$$g = 2*\pi *G*\rho *\varphi *\left( {h + \sqrt {z*z + r*r} -\sqrt {\left( {z + h} \right)*\left( {z + h} \right) + r*r} } \right).$$
Table 4 Estimation of the gravitational attraction associated with a cylinder a depth

As a further attempt to describe more accurately the gravity changes and follow temporal evolution, we computed the daily mass transfer contribution of each well (extraction and injection) for each gravity station (SCGW, SCGC and SCGE). Assuming that each well affects a cylindrical area surrounding the feed zone location at depth, we computed the attraction due to mass extraction and injection for each gravity station with time (1 value per day). Figure 9 shows the locations of the iGravs and the feed zones for each well. Figure 10 shows the results of the continuous gravity model for each gravity station. The largest gravity contributions result from the injection wells (near SCGW) because the injection depth is closer to the surface than for extraction.

Fig. 9
figure 9

Feed zone and gravity station locations

Fig. 10
figure 10

Gravity modelled for the three gravity stations considering masses extracted/injected from all wells. Although the mass balance is close to zero in the modelling, gravity increases as the injected mass is located closer to the surface, explaining that the modelled total contribution is positive at all three locations

The orders of magnitude found from both computations are larger than the observed gravity amplitudes. In particular, for injection, those results suggest that most of the injected fluid is transported away through the Tjarnarás fault system, leaving the geothermal area or returning into the deep reservoir. More detailed computations are required to better understand the influence of the heterogeneous reservoir parameters and to conclude on recharge processes and long-term behaviour of the geothermal field.


We deployed and maintained a network of multiparameter stations including three iGravs superconducting gravity meters for more than 3 years at the Þeistareykir geothermal field in North Iceland. This allows us to monitor and detect mass changes associated with environmental and geothermal phenomena. The continuous gravity records were reduced from environmental contributions by means of accurate measurements and modelling of global effects, hydrology, snow and vertical surface displacement. The amplitudes of the environmental contributions never exceeded 10 µGal (except tides). Residuals were interpreted in terms of groundwater level changes and redistribution of geothermal fluids. The analysis of the continuous observation data revealed:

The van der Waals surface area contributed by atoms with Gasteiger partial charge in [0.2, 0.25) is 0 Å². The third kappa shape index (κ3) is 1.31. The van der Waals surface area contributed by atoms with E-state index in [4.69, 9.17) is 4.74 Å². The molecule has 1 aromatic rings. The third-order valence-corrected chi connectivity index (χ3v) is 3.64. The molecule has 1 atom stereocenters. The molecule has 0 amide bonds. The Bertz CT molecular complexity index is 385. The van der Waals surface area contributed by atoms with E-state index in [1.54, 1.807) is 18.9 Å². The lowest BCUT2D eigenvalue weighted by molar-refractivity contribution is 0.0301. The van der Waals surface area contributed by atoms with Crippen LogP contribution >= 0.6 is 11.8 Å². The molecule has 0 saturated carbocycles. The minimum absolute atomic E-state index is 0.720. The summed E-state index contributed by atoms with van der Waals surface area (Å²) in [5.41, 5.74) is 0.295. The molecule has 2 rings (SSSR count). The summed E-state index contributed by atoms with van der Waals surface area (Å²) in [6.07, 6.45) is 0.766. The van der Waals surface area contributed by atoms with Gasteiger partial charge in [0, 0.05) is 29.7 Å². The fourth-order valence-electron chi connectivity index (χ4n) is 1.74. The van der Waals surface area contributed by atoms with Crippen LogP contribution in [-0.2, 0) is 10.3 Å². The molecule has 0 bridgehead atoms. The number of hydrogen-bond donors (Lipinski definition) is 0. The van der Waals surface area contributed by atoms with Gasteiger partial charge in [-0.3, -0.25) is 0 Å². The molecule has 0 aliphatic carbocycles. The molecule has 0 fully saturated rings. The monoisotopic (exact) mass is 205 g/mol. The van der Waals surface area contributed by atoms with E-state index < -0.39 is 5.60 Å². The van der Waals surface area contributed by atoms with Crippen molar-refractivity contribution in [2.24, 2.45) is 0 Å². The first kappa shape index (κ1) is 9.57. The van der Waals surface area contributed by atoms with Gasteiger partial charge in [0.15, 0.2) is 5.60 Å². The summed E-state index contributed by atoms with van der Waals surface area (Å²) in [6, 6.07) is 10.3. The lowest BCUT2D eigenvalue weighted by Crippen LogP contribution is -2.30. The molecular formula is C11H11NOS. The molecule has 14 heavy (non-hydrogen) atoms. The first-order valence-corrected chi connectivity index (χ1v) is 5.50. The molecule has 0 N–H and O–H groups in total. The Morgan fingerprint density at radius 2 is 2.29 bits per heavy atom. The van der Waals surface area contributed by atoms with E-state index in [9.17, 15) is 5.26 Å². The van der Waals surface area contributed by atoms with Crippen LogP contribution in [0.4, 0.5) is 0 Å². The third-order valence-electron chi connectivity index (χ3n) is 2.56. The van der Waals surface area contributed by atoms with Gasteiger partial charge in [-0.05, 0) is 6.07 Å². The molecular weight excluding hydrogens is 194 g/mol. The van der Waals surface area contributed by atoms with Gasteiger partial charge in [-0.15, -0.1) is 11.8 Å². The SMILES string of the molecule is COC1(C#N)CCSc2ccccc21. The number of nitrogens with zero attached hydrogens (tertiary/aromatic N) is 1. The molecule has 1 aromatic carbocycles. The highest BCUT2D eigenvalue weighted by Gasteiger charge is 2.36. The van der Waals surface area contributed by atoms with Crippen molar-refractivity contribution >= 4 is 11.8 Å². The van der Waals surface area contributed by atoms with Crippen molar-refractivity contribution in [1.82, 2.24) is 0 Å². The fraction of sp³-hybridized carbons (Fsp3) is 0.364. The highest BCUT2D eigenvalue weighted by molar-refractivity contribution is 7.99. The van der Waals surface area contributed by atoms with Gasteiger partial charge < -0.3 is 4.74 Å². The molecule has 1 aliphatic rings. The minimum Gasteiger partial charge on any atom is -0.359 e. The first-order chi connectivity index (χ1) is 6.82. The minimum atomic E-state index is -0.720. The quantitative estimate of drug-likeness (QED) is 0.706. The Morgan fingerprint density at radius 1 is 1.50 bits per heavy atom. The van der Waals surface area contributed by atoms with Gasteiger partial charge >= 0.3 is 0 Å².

• Gravity increase of 2.2 µGal year−1 at the site above injection (as expected due to the injected water mass).

  • Gravity decrease of −9.0 µGal year−1 at the site above the extraction of mass.

  • Direct correlation between groundwater levels/pressures and injection flow rates, which indicates that the reinjection system is subject to a confined aquifer.

  • Delayed responses in the gravity signals only above the extraction zone, indicating that there is a reservoir boundary between the reinjection and the extraction areas.

  • The observed responses in groundwater levels and gravity indicate that the hydraulic response of the hydrothermal system is mainly governed by a partially filled aquifer up to injection flow rates of 140 kg s−1 for which the system may have reached steady-state conditions between extraction, natural recharge, injection and outflow. Above this value, the injection system is over-pressurised.

  • Comparison to a simplistic gravity model of the extracted and injected water masses shows larger amplitudes than the observed gravity signals at the injection zone, which indicates a quick fracture-favoured run-off of the reinjected fluids. However, due to the very heterogeneous underground, refined computations are required to fully understand the complex mass transport processes within the geothermal system.

This study demonstrates that a network of multiple gravity stations is useful for monitoring geothermal reservoirs and for determining steady-state injection and extraction conditions. In addition, it shows that observations of environmental parameters are fundamental to obtain accurate estimations of geothermal signals in volcanic environments. This study may also be useful for understanding gravity changes occurring at active volcanoes, where the effects of environmental parameters must be accurately evaluated, in order to understand volcano-related mass changes.